From Repentance to Redemption
By: Yoona Lee
The term “pentimento” may sound like it refers to someone’s sentiments about pimentos (mine happen to range from vague distrust to cautious optimism), but it really describes the presence of an underlying image in a painting. Either buried or visible, pentimenti (the plural of pentimento) are indicators of the inevitable evolution of a painting. They can reveal shifts in anything from composition to color to overall painting style. Because painting can be an arduous process, it’s fitting that the term itself comes from the Italian word for “repentance.”
My paintings are littered with pentimenti because of the weeks and sometimes years I spend on them. The creative process entails periods of experimentation and problem solving, where forms are added or subtracted, spaces are redefined, and chromatic and tonal modifications can occur. Below are a few examples of how my pieces have changed over time.
During a relatively happy and uneventful period in my life, I began the piece below, applying wet stripes of bright color and letting them drip. It looked attractive but unexciting—and ultimately uninspired—so I set the painting aside to think about how to develop it.
Like many artists, I experience dry spells. During these periods of inactivity, waiting for an impulse to create feels like waiting for the rains to end a drought. Fortunately, life can intervene and bring inspiration or turmoil—or both.
A year after I began the piece, I was laid off from my job of seven years but had to support my husband, who was a full-time university student at the time. With my whole world seemingly upended, it seemed appropriate to turn the canvas upside down and superimpose a whole new structure onto the existing painting.
The result is Terminus. The languid drips from the original painting—the pentimenti—became needle-like protuberances and the black gestural forms created instant drama and tension, like an eruption. Even though it took a year to resolve the painting, it entailed only a few weeks of work to execute its final form.
When it comes to representational painting—that is, depicting something or someone from reality—I undergo the same kind of process, with its own specific set of challenges.
When I decided to paint a portrait of Abstract Expressionist Franz Kline, a favorite painter of mine, I had to rely on a photograph of the late artist. At one point, the painting resembled the photo, but something was missing. Kline looked too tidy and polished, like a Hollywood actor playing the artist.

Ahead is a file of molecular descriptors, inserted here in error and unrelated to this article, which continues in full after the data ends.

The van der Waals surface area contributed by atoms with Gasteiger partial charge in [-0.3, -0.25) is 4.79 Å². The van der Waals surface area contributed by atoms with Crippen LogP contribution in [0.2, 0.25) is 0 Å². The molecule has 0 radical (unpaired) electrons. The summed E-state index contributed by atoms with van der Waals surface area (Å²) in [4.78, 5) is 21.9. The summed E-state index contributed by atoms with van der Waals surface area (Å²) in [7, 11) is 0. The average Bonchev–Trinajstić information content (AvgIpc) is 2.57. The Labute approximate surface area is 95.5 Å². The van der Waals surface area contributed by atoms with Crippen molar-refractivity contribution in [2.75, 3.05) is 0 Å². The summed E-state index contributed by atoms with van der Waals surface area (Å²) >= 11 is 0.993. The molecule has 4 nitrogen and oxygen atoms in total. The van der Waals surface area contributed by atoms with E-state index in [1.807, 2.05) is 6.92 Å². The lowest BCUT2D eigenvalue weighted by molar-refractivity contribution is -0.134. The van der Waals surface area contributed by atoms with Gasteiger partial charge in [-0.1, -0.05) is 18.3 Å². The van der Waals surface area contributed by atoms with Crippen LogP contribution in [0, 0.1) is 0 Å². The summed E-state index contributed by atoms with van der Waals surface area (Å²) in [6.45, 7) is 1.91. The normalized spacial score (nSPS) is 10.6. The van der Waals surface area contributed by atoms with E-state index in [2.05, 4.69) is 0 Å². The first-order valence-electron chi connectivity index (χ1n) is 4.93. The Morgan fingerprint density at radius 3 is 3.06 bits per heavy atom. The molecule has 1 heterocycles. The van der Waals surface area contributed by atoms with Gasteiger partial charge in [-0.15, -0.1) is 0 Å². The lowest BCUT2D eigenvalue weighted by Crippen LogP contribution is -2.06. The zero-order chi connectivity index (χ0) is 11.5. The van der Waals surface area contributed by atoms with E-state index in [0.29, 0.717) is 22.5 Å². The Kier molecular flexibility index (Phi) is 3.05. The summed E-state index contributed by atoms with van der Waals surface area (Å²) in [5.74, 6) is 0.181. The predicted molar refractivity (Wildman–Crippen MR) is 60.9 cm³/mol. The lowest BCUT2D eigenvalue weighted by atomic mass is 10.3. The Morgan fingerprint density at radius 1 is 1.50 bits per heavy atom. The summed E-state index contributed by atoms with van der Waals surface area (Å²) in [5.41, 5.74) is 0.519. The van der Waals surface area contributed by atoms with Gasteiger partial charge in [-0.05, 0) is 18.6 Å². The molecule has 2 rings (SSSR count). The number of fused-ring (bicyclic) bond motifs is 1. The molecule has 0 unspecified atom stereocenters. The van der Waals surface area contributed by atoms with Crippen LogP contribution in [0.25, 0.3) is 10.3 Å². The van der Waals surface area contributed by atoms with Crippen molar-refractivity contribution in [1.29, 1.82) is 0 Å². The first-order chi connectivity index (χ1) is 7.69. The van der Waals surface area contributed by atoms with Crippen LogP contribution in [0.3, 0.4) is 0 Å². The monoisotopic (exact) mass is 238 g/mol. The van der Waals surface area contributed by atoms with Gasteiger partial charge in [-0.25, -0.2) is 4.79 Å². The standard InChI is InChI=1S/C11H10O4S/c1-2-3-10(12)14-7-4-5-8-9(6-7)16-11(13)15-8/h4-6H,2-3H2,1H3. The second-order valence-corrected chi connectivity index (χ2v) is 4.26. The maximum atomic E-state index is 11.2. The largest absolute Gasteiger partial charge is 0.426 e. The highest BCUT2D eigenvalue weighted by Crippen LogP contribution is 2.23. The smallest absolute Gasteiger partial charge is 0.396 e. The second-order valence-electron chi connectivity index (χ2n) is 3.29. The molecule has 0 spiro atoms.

Sometimes a painting “dies” on you like that. In spite of all the hours you’ve invested, it lacks the vitality and je ne sais quoi that defines a successful piece of art. That’s when you have to detach from your piece, go in and break it up—even if that means getting rid of some of your favorite parts—and nearly start over. I’ve found that is the only way to break through.
I realized that to give the portrait some emotional truth, I had to depart from the photograph. I made the strokes rougher, giving Kline’s face a careworn, rumpled look—the forlorn appearance of a man who wrestled with gigantic canvases and passed many lonely nights at the neighborhood bar. The result is Kline. It took nearly two years to finish.
The most dramatic overhaul I made to a painting is below. I began a still life painting for Art Bash, a charity event organized by the American Advertising Federation Seattle. To symbolize the subterfuge and seduction used in advertising, I arranged a Venetian mask and Spanish fan on a large, diaphanous scarf and began to paint them.
A week through the piece, I became disheartened and uninspired with the subject matter, so I decided to scrap the entire idea. It didn’t help that my husband wanted to know what the mask and fan were doing perched on a rocky cliff with water flowing over it.
The next day I walked by a late ’60s Plymouth Sport Fury in a parking lot and did a double take. The crushed-cigarette-pack look of the car, its matte-black finish, and the awful parking job gave it a badass “devil may care” appeal. Even though I prefer to paint from real life, I shot a few photos and began reworking my painting. Here’s the piece midway through the overhaul.
A few days later, the pentimenti barely revealed the feathers of the mask. The fan, my favorite part of the original painting, was gone. What had begun as an allegorical still life was now just a picture of a sexy car. But somehow that seemed appropriate for an advertising industry event.
Jesus Chrysler, Don’t You Know How to Park? sold at Art Bash 2013. A few months later, I saw the same car in the parking lot, this time with a “For Sale” sign in the window. I texted a photo of the painting to the phone number listed, and the car owner turned out to be an artist too and liked the piece!
Every artist has his or her own way of developing a piece of art, sometimes in a linear way and other times in a more circuitous route, but there are a few things common to the creative process. These include fits of activity and occasional dry spells, dogged reworking and 180-degree volte-faces, and finally the exhausted but happy realization that the piece is finished, once it can stand on its own and everything in it works. Art making is an infinite puzzle, and the most inspiring thing is there’s more than one way to solve it.
In a painting, the pentimenti are testament to the labor-intensive, exploratory process behind creating a piece. With every brushstroke, more surprises and discoveries await to be unearthed. And in this way, through the artist’s hard work and vigilance, a piece can evolve from repentance to redemption, and ultimately, into something transcendent.
Yoona Lee is a Seattle-based visual artist and writer.